CANAL Interview Process

When I was a manager at the network research lab (CANAL: Central’s Advanced Network Architecture Laboratory), I had the opportunity to be creative and perform interviews in order to hire new students for the lab. This process that we created stole a few ideas from other schools and mostly was just a lot of fun for us. I felt like it’d be nice to share the process and the idea behind each test to help any future applicants (although, they no longer use this process).

Stage 1:

First, any student with workstudy on campus was encouraged to apply, Computer Science or IT (Networking) was preferred. Students would schedule a time to come in and take the following exam, they could take any amount of time they wanted and could not use the Internet:


The first section of the exam is supposed to be clear:

  1. Can the student read and follow directions? I think one version of it said “write answers on a separate piece of paper” but I think literally no one could handle following that.
  2. Does the student have an ego? Are they willing to BS answers or can they swallow their pride and say “I don’t know” when they don’t know something.

I won’t go over all of the questions because I think they’re rather self-explanatory, but I’ll point out some that are unique.

  • The first question is supposed to be deduction, the other publicly routable address is actually one owned by the university. Obviously, the “why” is more important than the actual answers.
  • The other unique one was number 11, stolen from an engineering quiz.

Once they finish, I’d mark the time and then send them on their way. I’d follow up with an email and ask if they’re interested in the second half of the interview process (everyone who said they were willing, got to the second round).

Stage 2:

First, I’d give them a tour of our office (wave to the team!), network, and server closets. I’d pull out a server in the rack, open it up and point out all of the major hardware components of the server. I’d allow them to ask any questions they wanted, etc. Then afterward, I’d take them to one of our student hardware labs and ask them to point out the major components in one of the desktops. I realize putting students on the spot like this must have been horribly nerve wrecking, but being shown and applying knowledge from 10 minutes ago to these other systems, regardless of their background was something I felt I could use.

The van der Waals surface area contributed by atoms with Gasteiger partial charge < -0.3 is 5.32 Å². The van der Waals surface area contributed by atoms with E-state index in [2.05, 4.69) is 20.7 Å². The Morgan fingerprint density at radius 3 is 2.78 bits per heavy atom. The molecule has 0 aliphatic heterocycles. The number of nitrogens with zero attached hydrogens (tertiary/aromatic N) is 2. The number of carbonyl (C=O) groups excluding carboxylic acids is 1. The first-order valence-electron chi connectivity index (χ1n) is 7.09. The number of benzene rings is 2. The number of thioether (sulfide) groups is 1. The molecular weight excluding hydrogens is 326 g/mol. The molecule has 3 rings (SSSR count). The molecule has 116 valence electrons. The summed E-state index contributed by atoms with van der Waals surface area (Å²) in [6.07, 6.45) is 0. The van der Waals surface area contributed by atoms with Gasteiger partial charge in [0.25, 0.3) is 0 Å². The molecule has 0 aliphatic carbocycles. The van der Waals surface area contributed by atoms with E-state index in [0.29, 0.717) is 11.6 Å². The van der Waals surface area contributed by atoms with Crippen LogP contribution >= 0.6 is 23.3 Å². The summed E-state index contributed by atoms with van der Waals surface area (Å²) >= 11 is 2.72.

Next, we’d find a small classroom (basically a conference room with a row of computers at the wall) and one of the grad students would join me and we’d ask the following questions:

1) Would you like to go over the exam now?
    — If they wanted to know the answers to the questions, or had any of their own, we were willing to walk through it then. If they had no interest in knowing the answers, that’d be a little telling, too.
2) Do you work anywhere else on campus?
    — This was a no-go, couldn’t hire students that were already employed on campus, some workstudy rule.
3) Did you look up any of the answers afterward?
    — This was to gauge their curiosity, see what they found (or didn’t).
4) Describe a system, see if they can describe it back to you.
    — We often skipped this and focused on #5
5) If they are familiar with traceroute, discuss TTL and see if they can figure out how it works.
    — Here we’d show them the output of traceroute, we’d talk about Time To Live and explain decrements for each hop. Given that, we’d ask them to theorize how traceroute might work. This was a lot of fun, listening to their thought process and watching things click.
6) Give us an example of a project you worked on independently?
    — People who can work in groups are great, unfortunately it was hard to find people who work on their own.
7) What accomplishment are you most proud of?
    — I enjoy listening to people get excited about their accomplishments. 
8) What projects have you done in the past that may be relevant for networking or programming?
    — It WAS a network research lab.

Finally, Stage 2 continued:

We’d invite anyone from the team who was free to join us in a game of Fluxx. If the student was wearing a tie, we’d tell them they could loosen it and be comfortable. If you’re unfamiliar, the game starts out with a Draw 1, Play 1 ruleset and no goal to win. As you play cards, the rules of the game change, goals can be set and it’s possible to win very quickly but you have to be able to pay attention. Afterward, we’d ask if they’d like to play again and we’d play however long they wanted. This gave us an opportunity for the team to be around them and see how well they can handle winning or losing, etc and it helped us gauge their personality better.

Anyway, we’d say our goodbyes and I’d followup again in email on whether or not they got the job.

Looking back, this was probably a horrible waste of time, but I really enjoyed the interview process. I felt I had a pretty good understanding of whether or not I would be excited to work with the student. I also felt it wasn’t necessary to have previous knowledge, but we were able to identify how teachable and interested the student truly was.

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